For pilots, having the right pair of sunglasses to protect your eyes will be an important consideration for both comfort and safety. Hence, a recent post written by Roger Worden for his Roger’s Soaring Blog is well worth reading.
Roger began his post by noting that aviator sunglasses are specially designed with a teardrop shape to prevent sunlight from coming from a wide range of angles. In other words, they do not change much and they generally don’t follow fashion trends. He also pointed out that yellow lenses will help a pilot see cloud structure better than other colors.
On the other hand, Roger noted out that polarized sunglasses should generally not be used for flying for two reasons:
- Cockpit glass, instrument windows and even handheld devices such as GPS units may have some unintentional polarization. When this is combined with polarized sunglasses, dark spots and distracting color patterns can appear and interfere with a pilot’s vision.
- Polarized sunglasses are designed to cut glare but a little glare can also be a good thing as it can actually be the glint off of another aircraft.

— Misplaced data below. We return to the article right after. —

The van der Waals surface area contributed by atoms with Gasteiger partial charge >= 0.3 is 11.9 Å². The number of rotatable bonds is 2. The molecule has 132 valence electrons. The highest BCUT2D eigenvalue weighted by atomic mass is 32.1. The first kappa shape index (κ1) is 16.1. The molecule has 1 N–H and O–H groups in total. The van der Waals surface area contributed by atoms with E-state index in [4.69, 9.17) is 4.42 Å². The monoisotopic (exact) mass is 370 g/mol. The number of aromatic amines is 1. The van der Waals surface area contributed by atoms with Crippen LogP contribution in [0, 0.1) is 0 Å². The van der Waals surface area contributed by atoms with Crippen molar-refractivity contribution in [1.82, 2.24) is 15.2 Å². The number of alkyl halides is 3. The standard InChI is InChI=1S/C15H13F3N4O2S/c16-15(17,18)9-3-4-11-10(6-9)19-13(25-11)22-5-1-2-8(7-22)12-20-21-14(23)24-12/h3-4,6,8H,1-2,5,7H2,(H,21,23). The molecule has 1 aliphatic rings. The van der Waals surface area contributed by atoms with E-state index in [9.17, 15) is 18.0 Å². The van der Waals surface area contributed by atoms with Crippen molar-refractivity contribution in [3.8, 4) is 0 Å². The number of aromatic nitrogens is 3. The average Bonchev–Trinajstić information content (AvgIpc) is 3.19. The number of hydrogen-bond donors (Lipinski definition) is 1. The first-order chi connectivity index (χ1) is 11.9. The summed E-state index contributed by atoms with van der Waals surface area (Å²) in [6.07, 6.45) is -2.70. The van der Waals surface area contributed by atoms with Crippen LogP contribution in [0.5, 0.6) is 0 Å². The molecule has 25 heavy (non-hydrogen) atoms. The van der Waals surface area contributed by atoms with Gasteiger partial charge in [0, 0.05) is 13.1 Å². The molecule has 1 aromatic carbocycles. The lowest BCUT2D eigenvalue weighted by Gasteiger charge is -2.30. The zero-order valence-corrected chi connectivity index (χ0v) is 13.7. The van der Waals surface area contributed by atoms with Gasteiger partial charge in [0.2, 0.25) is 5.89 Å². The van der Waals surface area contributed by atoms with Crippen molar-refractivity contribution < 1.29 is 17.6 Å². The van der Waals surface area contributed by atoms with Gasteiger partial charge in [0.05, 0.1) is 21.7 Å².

Roger then mentioned that he started using American Optical’s FG-58 sunglasses and that they were ok but somewhat uncomfortable due to their design. Hence, he now uses them as backup.
Instead, he is now using Serengeti Aviators Drivers Gradient glasses and he noted that while he likes them, he has found that their lenses are not as hard as the lenses of other sunglasses (In fact, he scratched the lenses after a year or two). In addition, he pointed out that the temples consists of pretty thin wire and when he clips his radio earpiece to them when he is flying gliders, the clip will tend to slide around a bit.
Roger’s entire post is well worth reading but we would also like to ask you our readers about the aviation sun glasses you are currently using. Specifically, what brand or brands of aviation sunglasses would you recommend and why?
Hey – I own the glasses in that photo!
Seriously though, I love my Serengeti Velocity Aviators – the lenses have incredible clarity and the Driver's Gradient is the perfect color for adding contrast to the sky.
Brad Koehn says
I have a pair of Scheyden (http://scheyden.com/) sunglasses that the aviation podcasters are always promoting (and most have 30% – 40% off coupons). They really are nice glasses; I keep mine in the supplied bag and aluminum box to keep them safe when not in use.
I like the Serengeti Large Aviator Sunglasses. They
I am a passenger only in our plane. Which sunglasses are the best for those of us who want maximum sun blockage?